Badaling, China - Stephen Harper will be devoting much of this day to meeting with the senior leadership of the Chinese government and Communist Party. But this morning, he went sightseeing.
The Prime Minister and his wife Laureen travelled 80 kilometres northwest of Beijing to briefly tour the Great Wall at Badaling, which boasts one of the best preserved and most visited stretches of this world wonder. This is a de rigour destination for visiting government leaders: Richard Nixon famously walked over these stones in 1972; current U.S. President Barack Obama was here only last month.
Mr. Harper's visit took place against the backdrop of a crisp, brilliant autumn day. (International Trade Minister Stockwell Day, typically, didn't wear a coat.) The Prime Minister and his wife, sometimes accompanied by dignitaries, sometimes on their own, walked along the wall, the PM occasionally pointing to distant - well, we have no idea what he was pointing to.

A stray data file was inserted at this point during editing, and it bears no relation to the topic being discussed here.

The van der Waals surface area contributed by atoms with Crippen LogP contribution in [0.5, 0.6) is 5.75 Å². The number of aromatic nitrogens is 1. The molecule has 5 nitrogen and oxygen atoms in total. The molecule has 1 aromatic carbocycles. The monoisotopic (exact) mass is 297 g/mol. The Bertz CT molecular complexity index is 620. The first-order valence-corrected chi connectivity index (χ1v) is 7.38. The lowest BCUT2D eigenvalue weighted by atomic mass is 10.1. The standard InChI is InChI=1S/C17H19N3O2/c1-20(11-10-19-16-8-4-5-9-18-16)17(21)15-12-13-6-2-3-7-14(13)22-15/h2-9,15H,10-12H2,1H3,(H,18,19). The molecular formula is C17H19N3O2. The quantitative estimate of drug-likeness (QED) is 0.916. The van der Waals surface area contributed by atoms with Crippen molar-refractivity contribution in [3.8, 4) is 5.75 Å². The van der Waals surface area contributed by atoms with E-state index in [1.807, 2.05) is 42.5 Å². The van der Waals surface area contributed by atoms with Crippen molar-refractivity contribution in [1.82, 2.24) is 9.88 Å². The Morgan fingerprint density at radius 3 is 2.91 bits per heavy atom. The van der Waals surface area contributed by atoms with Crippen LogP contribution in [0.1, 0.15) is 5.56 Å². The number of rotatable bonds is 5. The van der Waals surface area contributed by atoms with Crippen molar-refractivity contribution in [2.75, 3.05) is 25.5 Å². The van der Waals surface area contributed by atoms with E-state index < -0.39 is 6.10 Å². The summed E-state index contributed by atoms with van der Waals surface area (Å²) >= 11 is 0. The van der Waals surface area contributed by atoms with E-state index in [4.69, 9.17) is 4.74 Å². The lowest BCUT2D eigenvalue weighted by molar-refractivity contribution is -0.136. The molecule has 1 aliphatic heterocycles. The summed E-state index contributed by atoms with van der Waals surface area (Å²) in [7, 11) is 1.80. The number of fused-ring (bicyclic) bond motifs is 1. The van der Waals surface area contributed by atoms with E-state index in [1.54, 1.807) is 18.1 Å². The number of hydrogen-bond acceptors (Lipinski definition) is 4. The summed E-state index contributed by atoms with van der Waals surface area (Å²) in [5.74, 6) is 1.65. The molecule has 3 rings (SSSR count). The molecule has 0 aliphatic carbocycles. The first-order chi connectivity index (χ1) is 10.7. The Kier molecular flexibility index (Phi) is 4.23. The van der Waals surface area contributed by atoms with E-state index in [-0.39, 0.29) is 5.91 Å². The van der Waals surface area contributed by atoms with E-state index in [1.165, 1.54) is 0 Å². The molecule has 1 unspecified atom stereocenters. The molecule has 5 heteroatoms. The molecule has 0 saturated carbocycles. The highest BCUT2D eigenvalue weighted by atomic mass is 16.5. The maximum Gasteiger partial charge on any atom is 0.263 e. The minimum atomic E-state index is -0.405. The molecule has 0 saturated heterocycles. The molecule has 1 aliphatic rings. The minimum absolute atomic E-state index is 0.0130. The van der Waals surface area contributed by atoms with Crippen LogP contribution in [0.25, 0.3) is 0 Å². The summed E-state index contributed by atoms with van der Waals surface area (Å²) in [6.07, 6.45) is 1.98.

When Mr. Obama was asked his impression of the Great Wall, he replied: "It gives you a good perspective that a lot of day-to-day things we worry about don't matter so much. Our time here on Earth is not that long. We better make the best of it."
When a reporter shouted a question asking Mr. Harper what he thought, he replied "unbelievable." When asked if he was tired, he replied "not yet."
The itinerary gets meatier in the coming hours. The Prime Minister has an afternoon meeting with Hu Jintao, the President of the People's Republic, and its final authority, followed by a meeting and dinner with Premier Wen Jiabao, the government's most senior manager.
Canada is hoping to negotiate greater freedom for Chinese citizens to visit our country as tourists. This untapped potential - there are more than a million relatives in Canada for the Chinese to visit - would go a long way to redressing the trade imbalance between the two countries. This writer's hometown of Gravenhurst, Ont. - birthplace of Norman Bethune, who is still revered in China as a great humanitarian who served the Chinese people in a time of need - would certainly benefit. But any further speculation along this line would involve a conflict of interest.